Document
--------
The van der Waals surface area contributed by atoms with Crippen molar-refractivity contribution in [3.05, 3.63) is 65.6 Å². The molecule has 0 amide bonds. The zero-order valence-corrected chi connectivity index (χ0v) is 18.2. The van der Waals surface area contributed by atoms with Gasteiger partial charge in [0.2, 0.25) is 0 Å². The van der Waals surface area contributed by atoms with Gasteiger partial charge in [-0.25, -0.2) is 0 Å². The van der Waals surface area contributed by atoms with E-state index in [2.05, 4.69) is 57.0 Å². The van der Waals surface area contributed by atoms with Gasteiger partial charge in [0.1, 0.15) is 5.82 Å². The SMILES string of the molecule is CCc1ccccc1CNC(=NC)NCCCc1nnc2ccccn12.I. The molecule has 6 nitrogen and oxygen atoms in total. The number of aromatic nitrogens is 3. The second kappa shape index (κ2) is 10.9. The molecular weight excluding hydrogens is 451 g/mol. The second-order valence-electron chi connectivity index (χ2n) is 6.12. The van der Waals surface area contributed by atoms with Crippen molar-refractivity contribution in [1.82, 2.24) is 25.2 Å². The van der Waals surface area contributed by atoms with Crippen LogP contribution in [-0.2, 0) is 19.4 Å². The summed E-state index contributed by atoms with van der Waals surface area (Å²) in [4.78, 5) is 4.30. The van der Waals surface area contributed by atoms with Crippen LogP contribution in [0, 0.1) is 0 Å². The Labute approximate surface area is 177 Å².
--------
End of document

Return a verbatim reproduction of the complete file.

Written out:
The van der Waals surface area contributed by atoms with Crippen molar-refractivity contribution in [3.05, 3.63) is 65.6 Å². The molecule has 0 amide bonds. The zero-order valence-corrected chi connectivity index (χ0v) is 18.2. The van der Waals surface area contributed by atoms with Gasteiger partial charge in [0.2, 0.25) is 0 Å². The van der Waals surface area contributed by atoms with Gasteiger partial charge in [-0.25, -0.2) is 0 Å². The van der Waals surface area contributed by atoms with E-state index in [2.05, 4.69) is 57.0 Å². The van der Waals surface area contributed by atoms with Gasteiger partial charge in [0.1, 0.15) is 5.82 Å². The SMILES string of the molecule is CCc1ccccc1CNC(=NC)NCCCc1nnc2ccccn12.I. The molecule has 6 nitrogen and oxygen atoms in total. The number of aromatic nitrogens is 3. The second kappa shape index (κ2) is 10.9. The molecular weight excluding hydrogens is 451 g/mol. The second-order valence-electron chi connectivity index (χ2n) is 6.12. The van der Waals surface area contributed by atoms with Crippen molar-refractivity contribution in [1.82, 2.24) is 25.2 Å². The van der Waals surface area contributed by atoms with Crippen LogP contribution in [-0.2, 0) is 19.4 Å². The summed E-state index contributed by atoms with van der Waals surface area (Å²) in [4.78, 5) is 4.30. The van der Waals surface area contributed by atoms with Crippen LogP contribution in [0, 0.1) is 0 Å². The Labute approximate surface area is 177 Å².